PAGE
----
My wallet was pickpocketed and it had my social security card in it.
April 20, 2013 7:18 PM   Subscribe

What can I do now besides canceling my credit cards and getting a replacement license? I'm terrified of identity theft and feel victimized.
posted by rainygrl716 to Law & Government (9 answers total) 2 users marked this as a favorite
I'd start here and here.
posted by sevensnowflakes at 7:39 PM on April 20, 2013

I am so sorry! Losing a wallet is such a hassle.

From the Social Security Website:
You can place a fraud alert on your credit file by contacting one of the three credit rating companies:
Equifax - 1-800-525-6285
Trans Union - 1-800-680-7289
Experian - 1-888-397-3742

The company you contact is required to contact the other two, which will then place an alert on your credit report.

You should also closely monitor your credit card statements, get a credit check through the official website.

You should also file a police report. It might not get you the wallet back but could be important if someone does end up trying to steal your identity and you need to deal with it.

Regarding your credit cards: the banks are used to dealing with lost wallets and should be able to guide you through putting a stop on the old card and getting you a new one over the phone without too much trouble (other than having to wait for a card). If you go to a branch your bank may be able to replace the card immediately.

Not trying to be snarky but this is a good reminder to everyone else reading AskMe that this is exactly why the government advises you NOT to carry your social security card in your wallet. You almost never need the actual card, just the number.
posted by Wretch729 at 7:43 PM on April 20, 2013 [7 favorites]

I second filing a police report. They won't do anything, most likely, but they will make a record and give you a report number and case number. If, in the future, someone starts using your account numbers or impersonating you, it's very handy to be able to point to that as evidence that, yes, someone is impersonating you.

OTOH, I think it's just as likely that the pickpocket just took the cash and maybe the credit cards and tossed everything else in the nearest dumpster.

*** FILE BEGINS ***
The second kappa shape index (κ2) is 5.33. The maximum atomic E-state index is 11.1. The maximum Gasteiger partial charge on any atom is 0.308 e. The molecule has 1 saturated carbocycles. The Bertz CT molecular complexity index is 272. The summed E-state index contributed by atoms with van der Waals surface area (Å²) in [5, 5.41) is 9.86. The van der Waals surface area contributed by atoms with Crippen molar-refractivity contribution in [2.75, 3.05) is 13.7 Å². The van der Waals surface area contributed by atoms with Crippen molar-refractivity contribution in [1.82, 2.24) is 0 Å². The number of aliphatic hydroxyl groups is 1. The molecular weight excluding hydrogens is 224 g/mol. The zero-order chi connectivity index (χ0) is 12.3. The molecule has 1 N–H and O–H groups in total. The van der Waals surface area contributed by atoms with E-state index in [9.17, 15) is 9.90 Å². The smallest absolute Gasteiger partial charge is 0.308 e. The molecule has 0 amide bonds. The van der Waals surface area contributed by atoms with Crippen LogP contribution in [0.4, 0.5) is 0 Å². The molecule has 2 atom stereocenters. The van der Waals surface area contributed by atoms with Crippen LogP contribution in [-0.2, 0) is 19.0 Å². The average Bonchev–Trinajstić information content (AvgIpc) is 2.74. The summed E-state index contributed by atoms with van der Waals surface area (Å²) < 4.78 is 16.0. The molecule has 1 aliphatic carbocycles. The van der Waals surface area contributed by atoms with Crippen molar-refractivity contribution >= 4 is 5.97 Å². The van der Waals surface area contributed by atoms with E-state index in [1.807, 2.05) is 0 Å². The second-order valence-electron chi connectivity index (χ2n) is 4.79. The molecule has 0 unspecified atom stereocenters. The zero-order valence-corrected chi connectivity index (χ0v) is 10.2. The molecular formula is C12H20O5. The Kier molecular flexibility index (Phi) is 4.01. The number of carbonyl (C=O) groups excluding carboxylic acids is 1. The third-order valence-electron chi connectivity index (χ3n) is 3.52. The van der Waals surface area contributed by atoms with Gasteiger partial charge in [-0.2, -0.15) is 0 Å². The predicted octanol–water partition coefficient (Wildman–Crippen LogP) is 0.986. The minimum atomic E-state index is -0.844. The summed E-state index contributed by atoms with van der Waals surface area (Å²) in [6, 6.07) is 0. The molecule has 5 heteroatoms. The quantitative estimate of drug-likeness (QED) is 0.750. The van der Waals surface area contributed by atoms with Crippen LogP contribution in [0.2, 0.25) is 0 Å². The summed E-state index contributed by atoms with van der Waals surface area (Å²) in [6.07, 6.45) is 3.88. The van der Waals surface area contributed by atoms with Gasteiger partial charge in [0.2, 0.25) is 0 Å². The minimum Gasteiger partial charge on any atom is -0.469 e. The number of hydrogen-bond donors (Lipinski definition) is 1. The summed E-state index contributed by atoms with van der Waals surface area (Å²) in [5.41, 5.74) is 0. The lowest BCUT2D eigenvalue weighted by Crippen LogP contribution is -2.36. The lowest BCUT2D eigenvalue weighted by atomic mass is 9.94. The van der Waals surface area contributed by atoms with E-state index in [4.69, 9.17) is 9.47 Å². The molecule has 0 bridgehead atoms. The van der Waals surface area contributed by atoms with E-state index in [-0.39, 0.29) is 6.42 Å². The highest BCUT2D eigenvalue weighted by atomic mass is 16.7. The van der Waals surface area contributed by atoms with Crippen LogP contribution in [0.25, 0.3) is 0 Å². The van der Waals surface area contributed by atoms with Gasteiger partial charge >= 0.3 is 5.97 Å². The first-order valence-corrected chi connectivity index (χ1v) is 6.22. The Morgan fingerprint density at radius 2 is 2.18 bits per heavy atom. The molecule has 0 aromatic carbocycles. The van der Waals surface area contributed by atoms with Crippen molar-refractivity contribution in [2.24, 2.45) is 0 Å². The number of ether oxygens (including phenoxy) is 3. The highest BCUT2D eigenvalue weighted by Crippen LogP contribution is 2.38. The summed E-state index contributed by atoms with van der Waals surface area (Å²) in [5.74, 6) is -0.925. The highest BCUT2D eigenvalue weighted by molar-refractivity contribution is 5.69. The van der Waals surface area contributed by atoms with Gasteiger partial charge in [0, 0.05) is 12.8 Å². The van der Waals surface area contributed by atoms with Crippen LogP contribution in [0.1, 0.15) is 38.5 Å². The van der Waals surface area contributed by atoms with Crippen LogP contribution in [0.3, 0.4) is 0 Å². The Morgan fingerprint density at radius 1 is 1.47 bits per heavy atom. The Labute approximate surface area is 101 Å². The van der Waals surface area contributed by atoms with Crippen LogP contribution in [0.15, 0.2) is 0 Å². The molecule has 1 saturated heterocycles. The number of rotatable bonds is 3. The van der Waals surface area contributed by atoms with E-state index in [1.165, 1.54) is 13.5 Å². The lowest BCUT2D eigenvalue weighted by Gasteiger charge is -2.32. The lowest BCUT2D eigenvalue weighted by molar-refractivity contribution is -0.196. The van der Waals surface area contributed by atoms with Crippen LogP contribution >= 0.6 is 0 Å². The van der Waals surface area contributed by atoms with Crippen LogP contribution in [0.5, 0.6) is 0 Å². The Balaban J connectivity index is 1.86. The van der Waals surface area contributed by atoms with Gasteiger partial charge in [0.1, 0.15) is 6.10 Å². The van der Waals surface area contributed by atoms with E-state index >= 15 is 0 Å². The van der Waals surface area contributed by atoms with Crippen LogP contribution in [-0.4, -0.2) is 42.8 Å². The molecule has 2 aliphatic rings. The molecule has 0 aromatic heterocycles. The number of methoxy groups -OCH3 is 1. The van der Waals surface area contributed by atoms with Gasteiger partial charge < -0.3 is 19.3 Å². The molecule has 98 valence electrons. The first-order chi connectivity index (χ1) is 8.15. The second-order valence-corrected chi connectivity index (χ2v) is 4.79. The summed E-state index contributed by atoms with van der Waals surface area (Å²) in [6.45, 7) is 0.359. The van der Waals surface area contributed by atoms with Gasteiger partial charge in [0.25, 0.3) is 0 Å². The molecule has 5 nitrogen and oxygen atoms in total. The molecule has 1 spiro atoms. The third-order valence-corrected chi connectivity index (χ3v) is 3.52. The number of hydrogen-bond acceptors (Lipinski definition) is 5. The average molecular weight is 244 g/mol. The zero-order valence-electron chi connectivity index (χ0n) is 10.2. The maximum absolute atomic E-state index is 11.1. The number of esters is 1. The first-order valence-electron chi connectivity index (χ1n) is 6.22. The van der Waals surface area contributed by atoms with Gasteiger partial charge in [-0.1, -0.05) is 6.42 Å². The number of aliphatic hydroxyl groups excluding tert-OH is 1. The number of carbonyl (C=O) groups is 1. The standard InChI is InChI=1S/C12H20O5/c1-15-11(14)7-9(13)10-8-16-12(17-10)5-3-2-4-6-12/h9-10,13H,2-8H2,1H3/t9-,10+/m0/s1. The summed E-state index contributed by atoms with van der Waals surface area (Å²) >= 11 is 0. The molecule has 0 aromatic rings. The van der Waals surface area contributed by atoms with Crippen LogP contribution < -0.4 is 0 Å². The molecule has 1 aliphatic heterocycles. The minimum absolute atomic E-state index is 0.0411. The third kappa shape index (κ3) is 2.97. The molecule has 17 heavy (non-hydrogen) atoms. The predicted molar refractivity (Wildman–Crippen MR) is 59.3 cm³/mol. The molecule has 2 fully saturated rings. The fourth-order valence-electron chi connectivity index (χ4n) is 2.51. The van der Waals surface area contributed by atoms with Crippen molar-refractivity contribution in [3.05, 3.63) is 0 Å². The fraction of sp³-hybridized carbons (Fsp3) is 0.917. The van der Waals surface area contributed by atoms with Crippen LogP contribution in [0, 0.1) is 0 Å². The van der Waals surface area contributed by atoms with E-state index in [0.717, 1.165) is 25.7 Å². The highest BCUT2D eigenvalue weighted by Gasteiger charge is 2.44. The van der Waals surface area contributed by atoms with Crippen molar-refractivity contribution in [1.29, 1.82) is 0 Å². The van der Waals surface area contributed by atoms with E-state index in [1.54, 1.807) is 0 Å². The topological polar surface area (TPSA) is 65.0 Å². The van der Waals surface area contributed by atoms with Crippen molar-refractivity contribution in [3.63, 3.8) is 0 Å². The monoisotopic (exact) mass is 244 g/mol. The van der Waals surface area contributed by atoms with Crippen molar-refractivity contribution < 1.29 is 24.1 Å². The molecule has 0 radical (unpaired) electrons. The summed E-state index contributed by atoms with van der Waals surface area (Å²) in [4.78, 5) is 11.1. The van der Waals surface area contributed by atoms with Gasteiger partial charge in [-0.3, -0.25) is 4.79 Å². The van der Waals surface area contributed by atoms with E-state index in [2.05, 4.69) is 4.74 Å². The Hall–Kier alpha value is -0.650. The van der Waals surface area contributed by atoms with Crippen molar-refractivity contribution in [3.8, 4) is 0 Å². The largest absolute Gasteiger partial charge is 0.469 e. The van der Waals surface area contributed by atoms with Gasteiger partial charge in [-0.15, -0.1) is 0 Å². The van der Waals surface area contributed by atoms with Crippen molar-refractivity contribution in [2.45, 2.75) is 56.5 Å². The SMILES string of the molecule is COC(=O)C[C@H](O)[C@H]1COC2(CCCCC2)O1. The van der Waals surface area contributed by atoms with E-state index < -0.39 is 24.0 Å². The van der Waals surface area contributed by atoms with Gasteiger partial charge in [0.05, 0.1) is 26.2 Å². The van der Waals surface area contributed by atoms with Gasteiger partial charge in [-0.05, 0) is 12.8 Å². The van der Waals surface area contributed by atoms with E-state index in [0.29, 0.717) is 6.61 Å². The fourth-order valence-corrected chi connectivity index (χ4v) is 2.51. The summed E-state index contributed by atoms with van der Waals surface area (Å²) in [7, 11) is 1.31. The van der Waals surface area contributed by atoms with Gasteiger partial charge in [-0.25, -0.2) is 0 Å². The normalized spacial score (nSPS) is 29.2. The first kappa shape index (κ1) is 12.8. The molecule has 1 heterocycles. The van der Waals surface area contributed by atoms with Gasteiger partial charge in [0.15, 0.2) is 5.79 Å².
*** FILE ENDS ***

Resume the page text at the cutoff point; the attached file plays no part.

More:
posted by hattifattener at 8:08 PM on April 20, 2013

Perhaps you could also request a security freeze on your credit from the three reporting agencies? Probably worth asking about at least. Best of luck!
posted by InsertNiftyNameHere at 8:33 PM on April 20, 2013

This happened to me last fall. I'm sorry to hear it but you will be OK.

I will third filing a police report, even though it won't really do anything for you to recover your wallet in any practical sense. However, if fraudulent charges do come up (charged by the thief between the time that your wallet was stolen and you canceled the card) the forms you have to file noting the charges will ask if you filed a police report. My understanding is that you are basically formally stating that, yes, your wallet was stolen.

Also, in the vein of "general preventive/alleviation measures" for others reading this AskMe, this is why it is also useful to have a second form of government identity such as your passport even if you have no imminent international travel plans. Between the time I got my wallet stolen and was able to get my DL replaced, it was so, so useful to have a passport. (I had to fly!)
posted by andrewesque at 8:36 PM on April 20, 2013

Response by poster: So the police told me unless I can prove it was stolen and I didn't just lose it they wouldn't let me file a police report?! I don't understand that at all. Thanks for all the other advice. I actually did look in nearby garbage cans for the wallet hoping the pickpocket tossed it there after taking the whopping $7.00 in cash but no luck.
posted by rainygrl716 at 1:58 AM on April 21, 2013

That does not make sense, how can most victims of theft prove something was stolen? I would try back, speak with someone else and press your case.
posted by treehorn+bunny at 6:00 AM on April 21, 2013 [1 favorite]

I had my identity stolen once--very disturbing. Along with all the good advice above (especially the fraud alert with the credit agencies) I added a password to all my dealings with financial institutions; that is, every time I talk in person with a representative of my bank, say, they will ask me "do you happen to have a secret word on this account?"--so I can't use the SSN by itself to authenticate my identity.
posted by yoink at 7:51 AM on April 21, 2013

It does seem a real experience in some metros -- the cops refusing to take a pickpocketing report. (When my wallet was taken -- in the Columbus Circle subway station during a massive delay-related crowd -- the NYPD did take my report over the phone only and gave me a case number at least, but that was 25 years ago.) Allegedly refusing to take reports of "minor" crimes (or ubiquitous ones?) may be to keep COMPSTAT-type numbers down. One woman found her wallet went missing in a Starbucks:

She said she believed her wallet had been stolen, but could not prove it. She assumed the police had recorded it as pickpocketing, but when she retrieved a copy of the report days later, she saw it was recorded not as a crime, but as lost property that had gone “missing in an unknown manner.”

(New NYPD guidelines suggest that victims need not have been "bumped or jostled" to be recorded as grand larceny.)

So, knowing this is a common problem, perhaps go back to the police and demand to speak to a supervisor, indicate that you need a police report for insurance purposes, and finally, reiterate that the police are public servants and you are the public.
posted by dhartung at 10:57 PM on April 21, 2013

« Older Sticks and stones...   |   How to stay organized and synced without... Newer »
This thread is closed to new comments.